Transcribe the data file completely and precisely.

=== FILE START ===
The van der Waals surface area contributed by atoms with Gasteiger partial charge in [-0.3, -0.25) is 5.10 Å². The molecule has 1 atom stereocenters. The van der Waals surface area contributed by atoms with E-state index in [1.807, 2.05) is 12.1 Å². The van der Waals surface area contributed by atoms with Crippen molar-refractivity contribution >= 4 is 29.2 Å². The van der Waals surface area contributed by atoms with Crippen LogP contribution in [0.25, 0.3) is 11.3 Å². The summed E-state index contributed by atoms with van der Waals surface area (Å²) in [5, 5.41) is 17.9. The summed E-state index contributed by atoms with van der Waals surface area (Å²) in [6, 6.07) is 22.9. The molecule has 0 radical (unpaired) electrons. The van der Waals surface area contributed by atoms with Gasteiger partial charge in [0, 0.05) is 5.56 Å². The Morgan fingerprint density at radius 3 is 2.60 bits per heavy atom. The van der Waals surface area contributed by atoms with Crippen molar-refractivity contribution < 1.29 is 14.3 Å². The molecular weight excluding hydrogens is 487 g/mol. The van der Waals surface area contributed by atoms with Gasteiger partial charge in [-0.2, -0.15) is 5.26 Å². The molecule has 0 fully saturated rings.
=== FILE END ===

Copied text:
The van der Waals surface area contributed by atoms with Gasteiger partial charge in [-0.3, -0.25) is 5.10 Å². The molecule has 1 atom stereocenters. The van der Waals surface area contributed by atoms with E-state index in [1.807, 2.05) is 12.1 Å². The van der Waals surface area contributed by atoms with Crippen molar-refractivity contribution >= 4 is 29.2 Å². The van der Waals surface area contributed by atoms with Crippen LogP contribution in [0.25, 0.3) is 11.3 Å². The summed E-state index contributed by atoms with van der Waals surface area (Å²) in [5, 5.41) is 17.9. The summed E-state index contributed by atoms with van der Waals surface area (Å²) in [6, 6.07) is 22.9. The molecule has 0 radical (unpaired) electrons. The van der Waals surface area contributed by atoms with Gasteiger partial charge in [0, 0.05) is 5.56 Å². The Morgan fingerprint density at radius 3 is 2.60 bits per heavy atom. The van der Waals surface area contributed by atoms with Crippen molar-refractivity contribution < 1.29 is 14.3 Å². The molecular weight excluding hydrogens is 487 g/mol. The van der Waals surface area contributed by atoms with Gasteiger partial charge in [-0.2, -0.15) is 5.26 Å². The molecule has 0 fully saturated rings.